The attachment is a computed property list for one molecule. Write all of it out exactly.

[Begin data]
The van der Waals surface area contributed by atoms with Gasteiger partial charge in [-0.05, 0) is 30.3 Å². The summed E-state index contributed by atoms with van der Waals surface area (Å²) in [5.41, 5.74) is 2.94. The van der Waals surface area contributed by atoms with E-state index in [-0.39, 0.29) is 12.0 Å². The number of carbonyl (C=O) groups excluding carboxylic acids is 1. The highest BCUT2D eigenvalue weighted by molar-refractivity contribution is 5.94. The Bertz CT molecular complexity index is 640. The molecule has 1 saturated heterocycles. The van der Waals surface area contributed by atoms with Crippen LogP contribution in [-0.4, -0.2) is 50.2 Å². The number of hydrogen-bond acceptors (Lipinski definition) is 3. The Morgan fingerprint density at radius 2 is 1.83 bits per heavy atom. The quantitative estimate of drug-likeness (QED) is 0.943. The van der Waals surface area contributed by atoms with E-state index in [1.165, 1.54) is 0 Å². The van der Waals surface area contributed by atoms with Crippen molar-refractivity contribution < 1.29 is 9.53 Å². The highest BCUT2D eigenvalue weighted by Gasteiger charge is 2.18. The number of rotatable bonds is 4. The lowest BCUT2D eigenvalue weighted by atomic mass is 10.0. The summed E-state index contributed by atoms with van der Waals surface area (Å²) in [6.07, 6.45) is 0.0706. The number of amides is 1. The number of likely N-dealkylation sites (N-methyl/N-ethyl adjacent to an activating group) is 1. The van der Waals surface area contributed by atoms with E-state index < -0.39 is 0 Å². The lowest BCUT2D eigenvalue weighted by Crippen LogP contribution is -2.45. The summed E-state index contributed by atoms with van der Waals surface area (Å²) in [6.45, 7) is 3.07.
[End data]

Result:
The van der Waals surface area contributed by atoms with Gasteiger partial charge in [-0.05, 0) is 30.3 Å². The summed E-state index contributed by atoms with van der Waals surface area (Å²) in [5.41, 5.74) is 2.94. The van der Waals surface area contributed by atoms with E-state index in [-0.39, 0.29) is 12.0 Å². The number of carbonyl (C=O) groups excluding carboxylic acids is 1. The highest BCUT2D eigenvalue weighted by molar-refractivity contribution is 5.94. The Bertz CT molecular complexity index is 640. The molecule has 1 saturated heterocycles. The van der Waals surface area contributed by atoms with Crippen LogP contribution in [-0.4, -0.2) is 50.2 Å². The number of hydrogen-bond acceptors (Lipinski definition) is 3. The Morgan fingerprint density at radius 2 is 1.83 bits per heavy atom. The quantitative estimate of drug-likeness (QED) is 0.943. The van der Waals surface area contributed by atoms with E-state index in [1.165, 1.54) is 0 Å². The van der Waals surface area contributed by atoms with Crippen molar-refractivity contribution < 1.29 is 9.53 Å². The highest BCUT2D eigenvalue weighted by Gasteiger charge is 2.18. The number of rotatable bonds is 4. The lowest BCUT2D eigenvalue weighted by atomic mass is 10.0. The summed E-state index contributed by atoms with van der Waals surface area (Å²) in [6.07, 6.45) is 0.0706. The number of amides is 1. The number of likely N-dealkylation sites (N-methyl/N-ethyl adjacent to an activating group) is 1. The van der Waals surface area contributed by atoms with E-state index < -0.39 is 0 Å². The lowest BCUT2D eigenvalue weighted by Crippen LogP contribution is -2.45. The summed E-state index contributed by atoms with van der Waals surface area (Å²) in [6.45, 7) is 3.07.